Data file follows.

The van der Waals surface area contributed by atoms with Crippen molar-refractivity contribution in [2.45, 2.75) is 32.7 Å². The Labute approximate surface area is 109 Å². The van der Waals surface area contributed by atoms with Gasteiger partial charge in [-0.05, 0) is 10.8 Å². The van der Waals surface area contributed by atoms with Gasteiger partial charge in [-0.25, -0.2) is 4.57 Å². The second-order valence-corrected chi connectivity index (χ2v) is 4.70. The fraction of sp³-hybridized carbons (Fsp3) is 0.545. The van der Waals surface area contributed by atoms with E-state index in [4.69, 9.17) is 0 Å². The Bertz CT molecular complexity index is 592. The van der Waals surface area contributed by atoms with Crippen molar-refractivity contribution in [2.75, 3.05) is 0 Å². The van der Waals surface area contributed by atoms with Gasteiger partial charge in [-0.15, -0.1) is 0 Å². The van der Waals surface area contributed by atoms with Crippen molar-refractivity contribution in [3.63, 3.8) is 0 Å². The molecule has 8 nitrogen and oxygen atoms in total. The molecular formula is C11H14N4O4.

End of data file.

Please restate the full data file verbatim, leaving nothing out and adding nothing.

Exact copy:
The van der Waals surface area contributed by atoms with Crippen molar-refractivity contribution in [2.45, 2.75) is 32.7 Å². The Labute approximate surface area is 109 Å². The van der Waals surface area contributed by atoms with Gasteiger partial charge in [-0.05, 0) is 10.8 Å². The van der Waals surface area contributed by atoms with Gasteiger partial charge in [-0.25, -0.2) is 4.57 Å². The second-order valence-corrected chi connectivity index (χ2v) is 4.70. The fraction of sp³-hybridized carbons (Fsp3) is 0.545. The van der Waals surface area contributed by atoms with E-state index in [4.69, 9.17) is 0 Å². The Bertz CT molecular complexity index is 592. The van der Waals surface area contributed by atoms with Crippen molar-refractivity contribution in [2.75, 3.05) is 0 Å². The van der Waals surface area contributed by atoms with Gasteiger partial charge in [-0.15, -0.1) is 0 Å². The van der Waals surface area contributed by atoms with Crippen molar-refractivity contribution in [3.63, 3.8) is 0 Å². The molecule has 8 nitrogen and oxygen atoms in total. The molecular formula is C11H14N4O4.